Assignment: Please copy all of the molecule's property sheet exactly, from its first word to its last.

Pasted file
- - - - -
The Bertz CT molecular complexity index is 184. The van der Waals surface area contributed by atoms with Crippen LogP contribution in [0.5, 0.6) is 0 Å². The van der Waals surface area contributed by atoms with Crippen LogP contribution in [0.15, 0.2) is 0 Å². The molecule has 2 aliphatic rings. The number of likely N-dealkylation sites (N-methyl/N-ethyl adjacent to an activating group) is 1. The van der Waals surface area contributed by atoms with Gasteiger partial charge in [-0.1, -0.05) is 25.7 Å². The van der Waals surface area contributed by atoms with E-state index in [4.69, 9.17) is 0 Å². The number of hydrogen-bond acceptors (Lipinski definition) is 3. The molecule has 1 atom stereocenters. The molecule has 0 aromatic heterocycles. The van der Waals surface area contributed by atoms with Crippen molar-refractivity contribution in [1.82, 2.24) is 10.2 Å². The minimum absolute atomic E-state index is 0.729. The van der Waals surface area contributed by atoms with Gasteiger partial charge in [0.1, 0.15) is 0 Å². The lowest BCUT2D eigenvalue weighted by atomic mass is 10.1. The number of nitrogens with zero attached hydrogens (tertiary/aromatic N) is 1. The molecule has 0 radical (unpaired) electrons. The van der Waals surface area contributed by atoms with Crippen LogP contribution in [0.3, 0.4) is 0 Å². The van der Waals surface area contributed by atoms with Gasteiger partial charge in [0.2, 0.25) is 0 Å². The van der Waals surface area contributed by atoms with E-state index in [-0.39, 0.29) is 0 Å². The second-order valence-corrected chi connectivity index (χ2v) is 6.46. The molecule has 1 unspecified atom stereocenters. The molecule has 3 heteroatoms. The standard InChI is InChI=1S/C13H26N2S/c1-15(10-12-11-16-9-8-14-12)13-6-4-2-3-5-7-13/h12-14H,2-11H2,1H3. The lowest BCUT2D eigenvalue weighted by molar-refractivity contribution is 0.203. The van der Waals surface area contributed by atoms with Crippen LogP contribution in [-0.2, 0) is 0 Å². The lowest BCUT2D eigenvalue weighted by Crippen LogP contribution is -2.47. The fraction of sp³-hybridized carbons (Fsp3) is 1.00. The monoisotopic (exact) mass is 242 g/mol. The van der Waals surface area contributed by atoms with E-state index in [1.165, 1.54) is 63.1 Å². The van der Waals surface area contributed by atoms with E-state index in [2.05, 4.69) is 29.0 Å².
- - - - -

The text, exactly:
The Bertz CT molecular complexity index is 184. The van der Waals surface area contributed by atoms with Crippen LogP contribution in [0.5, 0.6) is 0 Å². The van der Waals surface area contributed by atoms with Crippen LogP contribution in [0.15, 0.2) is 0 Å². The molecule has 2 aliphatic rings. The number of likely N-dealkylation sites (N-methyl/N-ethyl adjacent to an activating group) is 1. The van der Waals surface area contributed by atoms with Gasteiger partial charge in [-0.1, -0.05) is 25.7 Å². The van der Waals surface area contributed by atoms with E-state index in [4.69, 9.17) is 0 Å². The number of hydrogen-bond acceptors (Lipinski definition) is 3. The molecule has 1 atom stereocenters. The molecule has 0 aromatic heterocycles. The van der Waals surface area contributed by atoms with Crippen molar-refractivity contribution in [1.82, 2.24) is 10.2 Å². The minimum absolute atomic E-state index is 0.729. The van der Waals surface area contributed by atoms with Gasteiger partial charge in [0.1, 0.15) is 0 Å². The lowest BCUT2D eigenvalue weighted by atomic mass is 10.1. The number of nitrogens with zero attached hydrogens (tertiary/aromatic N) is 1. The molecule has 0 radical (unpaired) electrons. The van der Waals surface area contributed by atoms with Crippen LogP contribution in [0.3, 0.4) is 0 Å². The van der Waals surface area contributed by atoms with Gasteiger partial charge in [0.2, 0.25) is 0 Å². The van der Waals surface area contributed by atoms with E-state index in [-0.39, 0.29) is 0 Å². The second-order valence-corrected chi connectivity index (χ2v) is 6.46. The molecule has 1 unspecified atom stereocenters. The molecule has 3 heteroatoms. The standard InChI is InChI=1S/C13H26N2S/c1-15(10-12-11-16-9-8-14-12)13-6-4-2-3-5-7-13/h12-14H,2-11H2,1H3. The lowest BCUT2D eigenvalue weighted by molar-refractivity contribution is 0.203. The van der Waals surface area contributed by atoms with Crippen LogP contribution in [-0.2, 0) is 0 Å². The lowest BCUT2D eigenvalue weighted by Crippen LogP contribution is -2.47. The fraction of sp³-hybridized carbons (Fsp3) is 1.00. The monoisotopic (exact) mass is 242 g/mol. The van der Waals surface area contributed by atoms with E-state index in [1.165, 1.54) is 63.1 Å². The van der Waals surface area contributed by atoms with E-state index in [2.05, 4.69) is 29.0 Å².